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start:life_sciences:biology:tonic_immobility

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Tonic Immobility

“Tonic Immobility (TI) is a reversible coma-like stasis inherent to a variety of terrestrial and aquatic taxa, including elasmobranchs [sharks] yet virtually nothing is known about its underlying neurological and physiological processes in any taxa.”

Source: The stress physiology of extended duration tonic immobility in the juvenile lemon shark, Negaprion brevirostris Journal of Experimental Marine Biology and Ecology Volume 409, Issues 1–2

The prevalence of Tonic Immobility in sharks is so well known that it's routinely used by marine researchers (instead of anaesthetics) for safely immobilising them. The animals are simply upturned (i.e. on their back) for a few tens of seconds and the animal goes flaccid, entering a coma-like state. It can also be induced in some species of shark simply by placing two hands on the animal's snout under the eyes.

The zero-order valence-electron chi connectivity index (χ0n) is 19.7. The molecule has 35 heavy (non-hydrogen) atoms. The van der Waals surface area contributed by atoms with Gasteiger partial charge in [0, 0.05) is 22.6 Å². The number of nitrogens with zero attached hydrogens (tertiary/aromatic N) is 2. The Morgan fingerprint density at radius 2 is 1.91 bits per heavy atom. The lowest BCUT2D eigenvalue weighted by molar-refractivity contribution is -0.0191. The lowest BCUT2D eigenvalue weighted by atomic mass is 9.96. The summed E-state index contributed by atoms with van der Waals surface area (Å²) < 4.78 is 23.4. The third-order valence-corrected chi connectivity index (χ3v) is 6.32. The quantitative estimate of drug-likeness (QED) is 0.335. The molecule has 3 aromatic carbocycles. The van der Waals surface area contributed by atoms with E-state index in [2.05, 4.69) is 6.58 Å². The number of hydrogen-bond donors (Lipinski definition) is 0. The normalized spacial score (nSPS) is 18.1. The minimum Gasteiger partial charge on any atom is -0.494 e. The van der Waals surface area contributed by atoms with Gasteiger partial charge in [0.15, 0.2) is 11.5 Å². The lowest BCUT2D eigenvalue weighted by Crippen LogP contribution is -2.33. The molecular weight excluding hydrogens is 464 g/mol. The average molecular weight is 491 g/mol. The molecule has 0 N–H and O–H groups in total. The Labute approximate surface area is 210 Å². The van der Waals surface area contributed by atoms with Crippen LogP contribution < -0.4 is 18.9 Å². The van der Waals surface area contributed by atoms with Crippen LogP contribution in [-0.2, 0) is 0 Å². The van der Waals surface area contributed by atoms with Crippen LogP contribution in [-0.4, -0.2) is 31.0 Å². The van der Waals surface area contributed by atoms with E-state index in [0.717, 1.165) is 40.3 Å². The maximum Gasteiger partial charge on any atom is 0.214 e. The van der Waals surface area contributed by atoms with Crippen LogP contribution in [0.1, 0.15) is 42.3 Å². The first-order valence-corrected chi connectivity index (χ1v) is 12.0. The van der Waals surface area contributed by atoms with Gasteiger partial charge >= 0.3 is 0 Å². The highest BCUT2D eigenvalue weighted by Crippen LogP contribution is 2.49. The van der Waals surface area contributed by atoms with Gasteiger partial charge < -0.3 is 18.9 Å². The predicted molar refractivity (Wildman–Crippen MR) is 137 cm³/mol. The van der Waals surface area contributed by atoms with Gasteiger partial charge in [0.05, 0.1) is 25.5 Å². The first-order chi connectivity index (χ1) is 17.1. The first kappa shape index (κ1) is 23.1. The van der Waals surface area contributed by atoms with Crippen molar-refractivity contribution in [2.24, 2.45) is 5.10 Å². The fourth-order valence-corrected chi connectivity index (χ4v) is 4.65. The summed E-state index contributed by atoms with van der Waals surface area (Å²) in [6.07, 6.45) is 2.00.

Similar states can be induced (by various methods) in a very wide variety of animals, including reptiles, birds and mammals.

It's believed that TI has some relation to the fear response (especially in mammals) - and could have evolved as some form of protection mechanism - i.e. 'playing dead'

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